If you read this far, you might find some of Justin’s words shocking. He is focused on obedience to God and doing what Jesus said without any real emphasis on grace or the power of God. It is not because he does not know about the grace and power of God in Christ. This next paragraph is long, but it is well worth reading.
For our own Ruler, the Divine Word, who even now constantly aids us, does not desire strength of body and beauty of feature, nor yet the high spirit of earth’s nobility, but a pure soul, fortified by holiness, and the watchwords of our King, holy actions, for through the Word power passes into the soul. O trumpet of peace to the soul that is at war! O weapon that puts to flight terrible passions! O instruction that quenches the innate fire of the soul! The Word exercises an influence which does not make poets: it does not equip philosophers nor skilled orators, but by its instruction it makes mortals immortal, mortals gods; and from the earth transports them to the realms above Olympus. Come, be taught; become as I am, for I, too, was as ye are. These have conquered me: the divinity of the instruction, and the power of the Word; for as a skilled serpent-charmer lures the terrible reptile from his den and causes it to flee, so the Word drives the fearful passions of our sensual nature from the very recesses of the soul. It first drives out lust, through which every ill is begotten: hatreds, strife, envy, emulations, anger, and such like. Lust being once banished, the soul becomes calm and serene. And being set free from the ills in which it was sunk up to the neck, it returns to Him who made it. (The Discourse to the Greeks, ch. 5)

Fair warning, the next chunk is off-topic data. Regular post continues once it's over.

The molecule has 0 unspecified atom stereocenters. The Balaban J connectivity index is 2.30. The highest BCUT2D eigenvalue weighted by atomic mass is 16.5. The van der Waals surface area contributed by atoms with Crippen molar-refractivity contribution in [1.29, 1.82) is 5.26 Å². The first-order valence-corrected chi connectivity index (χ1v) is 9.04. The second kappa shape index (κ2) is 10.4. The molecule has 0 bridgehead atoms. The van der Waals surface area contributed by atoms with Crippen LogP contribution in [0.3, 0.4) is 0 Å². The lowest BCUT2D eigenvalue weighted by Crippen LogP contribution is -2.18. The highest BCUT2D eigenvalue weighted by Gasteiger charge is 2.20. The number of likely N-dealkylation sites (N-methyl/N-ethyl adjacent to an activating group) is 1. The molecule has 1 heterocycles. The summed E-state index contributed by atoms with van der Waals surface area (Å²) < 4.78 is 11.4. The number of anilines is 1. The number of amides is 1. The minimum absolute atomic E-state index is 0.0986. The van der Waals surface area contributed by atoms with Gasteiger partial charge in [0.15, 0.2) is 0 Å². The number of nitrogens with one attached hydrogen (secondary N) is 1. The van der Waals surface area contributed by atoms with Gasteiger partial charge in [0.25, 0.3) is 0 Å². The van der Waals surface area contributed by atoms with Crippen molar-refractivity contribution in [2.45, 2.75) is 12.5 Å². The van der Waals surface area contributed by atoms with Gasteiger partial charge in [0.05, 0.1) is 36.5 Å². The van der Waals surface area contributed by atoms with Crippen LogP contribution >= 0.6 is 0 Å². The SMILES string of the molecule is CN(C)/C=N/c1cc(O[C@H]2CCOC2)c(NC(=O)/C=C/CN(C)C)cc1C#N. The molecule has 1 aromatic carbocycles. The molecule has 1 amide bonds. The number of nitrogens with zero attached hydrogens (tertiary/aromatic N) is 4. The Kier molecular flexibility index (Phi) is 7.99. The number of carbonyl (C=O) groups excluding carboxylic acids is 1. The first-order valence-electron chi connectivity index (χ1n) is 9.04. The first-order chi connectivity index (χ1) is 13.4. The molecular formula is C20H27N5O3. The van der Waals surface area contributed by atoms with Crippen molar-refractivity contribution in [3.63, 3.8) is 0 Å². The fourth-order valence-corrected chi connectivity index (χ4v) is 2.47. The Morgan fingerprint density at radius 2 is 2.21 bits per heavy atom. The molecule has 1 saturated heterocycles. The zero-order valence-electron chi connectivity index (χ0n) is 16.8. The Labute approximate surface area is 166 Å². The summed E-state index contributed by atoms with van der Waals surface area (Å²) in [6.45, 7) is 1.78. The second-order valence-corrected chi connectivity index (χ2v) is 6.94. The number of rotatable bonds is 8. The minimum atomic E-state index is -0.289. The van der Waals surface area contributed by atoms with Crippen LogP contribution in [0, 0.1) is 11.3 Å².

Of course, that paragraph brings us to one other bit of damage control. Justin Martyr was not a Mormon. He did not believe we would become gods ruling our own worlds. In reading through the church fathers, it is clear they equate immortality with divinity. Any one who becomes immortal because of Jesus’s gift of eternal life is by definition a god. They justified this with Jesus’ words in John 10:34-35. That is why, in a “discourse to the Greeks,” Justin would use terminology that shocks us today.
The biggest takeaway from reading the early church fathers is their focus on living the Christian life. It was not about brilliant speaking or great theology, but living out the things Jesus and the apostles taught. As Athenagoras, an apologist who wrote about 20 years after Justin, said:
“Among us you will find uneducated persons, craftsmen, and old women, who, if they are unable in words to prove the benefit of our doctrine, yet by their deeds exhibit the benefit arising from their persuasion of its truth. They do not rehearse speeches, but exhibit good works; when struck, they do not strike again; when robbed, they do not go to law; they give to those that ask of them, and love their neighbors as themselves.’ (A Plea for the Christians, ch. 11, c. A.D. 177)